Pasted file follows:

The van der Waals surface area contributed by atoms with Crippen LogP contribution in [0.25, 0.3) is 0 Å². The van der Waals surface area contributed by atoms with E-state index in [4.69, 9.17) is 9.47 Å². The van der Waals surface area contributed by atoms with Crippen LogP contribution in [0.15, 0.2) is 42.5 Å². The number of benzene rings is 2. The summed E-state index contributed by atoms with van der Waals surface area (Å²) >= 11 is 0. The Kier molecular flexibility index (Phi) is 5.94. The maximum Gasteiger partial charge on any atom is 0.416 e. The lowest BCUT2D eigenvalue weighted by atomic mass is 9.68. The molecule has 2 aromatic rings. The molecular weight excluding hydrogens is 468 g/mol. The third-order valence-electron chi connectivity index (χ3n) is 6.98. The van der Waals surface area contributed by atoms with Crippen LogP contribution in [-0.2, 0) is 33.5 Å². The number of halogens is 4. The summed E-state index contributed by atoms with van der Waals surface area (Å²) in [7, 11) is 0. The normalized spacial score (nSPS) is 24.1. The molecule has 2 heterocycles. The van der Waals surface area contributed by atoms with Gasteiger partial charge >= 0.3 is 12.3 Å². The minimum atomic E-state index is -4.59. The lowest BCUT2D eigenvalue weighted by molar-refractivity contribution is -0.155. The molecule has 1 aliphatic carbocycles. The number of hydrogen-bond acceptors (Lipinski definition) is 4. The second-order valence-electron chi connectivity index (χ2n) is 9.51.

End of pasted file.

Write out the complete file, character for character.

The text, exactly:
The van der Waals surface area contributed by atoms with Crippen LogP contribution in [0.25, 0.3) is 0 Å². The van der Waals surface area contributed by atoms with E-state index in [4.69, 9.17) is 9.47 Å². The van der Waals surface area contributed by atoms with Crippen LogP contribution in [0.15, 0.2) is 42.5 Å². The number of benzene rings is 2. The summed E-state index contributed by atoms with van der Waals surface area (Å²) >= 11 is 0. The Kier molecular flexibility index (Phi) is 5.94. The maximum Gasteiger partial charge on any atom is 0.416 e. The lowest BCUT2D eigenvalue weighted by atomic mass is 9.68. The molecule has 2 aromatic rings. The molecular weight excluding hydrogens is 468 g/mol. The third-order valence-electron chi connectivity index (χ3n) is 6.98. The van der Waals surface area contributed by atoms with Crippen LogP contribution in [-0.2, 0) is 33.5 Å². The number of halogens is 4. The summed E-state index contributed by atoms with van der Waals surface area (Å²) in [7, 11) is 0. The normalized spacial score (nSPS) is 24.1. The molecule has 2 heterocycles. The van der Waals surface area contributed by atoms with Gasteiger partial charge >= 0.3 is 12.3 Å². The minimum atomic E-state index is -4.59. The lowest BCUT2D eigenvalue weighted by molar-refractivity contribution is -0.155. The molecule has 1 aliphatic carbocycles. The number of hydrogen-bond acceptors (Lipinski definition) is 4. The second-order valence-electron chi connectivity index (χ2n) is 9.51.